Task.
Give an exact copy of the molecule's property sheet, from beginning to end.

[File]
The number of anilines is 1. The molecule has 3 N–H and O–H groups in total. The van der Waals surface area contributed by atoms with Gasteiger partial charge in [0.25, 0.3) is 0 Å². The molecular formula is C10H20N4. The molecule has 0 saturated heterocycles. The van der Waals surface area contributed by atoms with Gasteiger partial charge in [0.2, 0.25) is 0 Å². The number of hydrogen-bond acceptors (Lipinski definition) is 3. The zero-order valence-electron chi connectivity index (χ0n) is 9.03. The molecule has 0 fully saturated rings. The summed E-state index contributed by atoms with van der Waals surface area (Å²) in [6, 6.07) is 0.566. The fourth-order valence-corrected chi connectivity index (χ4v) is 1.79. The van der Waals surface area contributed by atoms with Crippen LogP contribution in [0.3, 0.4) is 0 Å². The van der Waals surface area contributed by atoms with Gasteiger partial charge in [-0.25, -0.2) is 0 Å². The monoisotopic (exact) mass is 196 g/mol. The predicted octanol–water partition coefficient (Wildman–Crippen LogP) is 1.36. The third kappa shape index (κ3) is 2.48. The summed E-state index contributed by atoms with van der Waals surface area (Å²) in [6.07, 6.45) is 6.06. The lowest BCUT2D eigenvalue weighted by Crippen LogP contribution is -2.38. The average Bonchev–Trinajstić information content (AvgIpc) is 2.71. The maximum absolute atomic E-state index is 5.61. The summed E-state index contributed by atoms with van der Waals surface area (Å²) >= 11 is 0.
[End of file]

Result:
The number of anilines is 1. The molecule has 3 N–H and O–H groups in total. The van der Waals surface area contributed by atoms with Gasteiger partial charge in [0.25, 0.3) is 0 Å². The molecular formula is C10H20N4. The molecule has 0 saturated heterocycles. The van der Waals surface area contributed by atoms with Gasteiger partial charge in [0.2, 0.25) is 0 Å². The number of hydrogen-bond acceptors (Lipinski definition) is 3. The zero-order valence-electron chi connectivity index (χ0n) is 9.03. The molecule has 0 fully saturated rings. The summed E-state index contributed by atoms with van der Waals surface area (Å²) in [6, 6.07) is 0.566. The fourth-order valence-corrected chi connectivity index (χ4v) is 1.79. The van der Waals surface area contributed by atoms with Crippen LogP contribution in [0.3, 0.4) is 0 Å². The van der Waals surface area contributed by atoms with Gasteiger partial charge in [-0.25, -0.2) is 0 Å². The monoisotopic (exact) mass is 196 g/mol. The predicted octanol–water partition coefficient (Wildman–Crippen LogP) is 1.36. The third kappa shape index (κ3) is 2.48. The summed E-state index contributed by atoms with van der Waals surface area (Å²) in [6.07, 6.45) is 6.06. The lowest BCUT2D eigenvalue weighted by Crippen LogP contribution is -2.38. The average Bonchev–Trinajstić information content (AvgIpc) is 2.71. The maximum absolute atomic E-state index is 5.61. The summed E-state index contributed by atoms with van der Waals surface area (Å²) >= 11 is 0.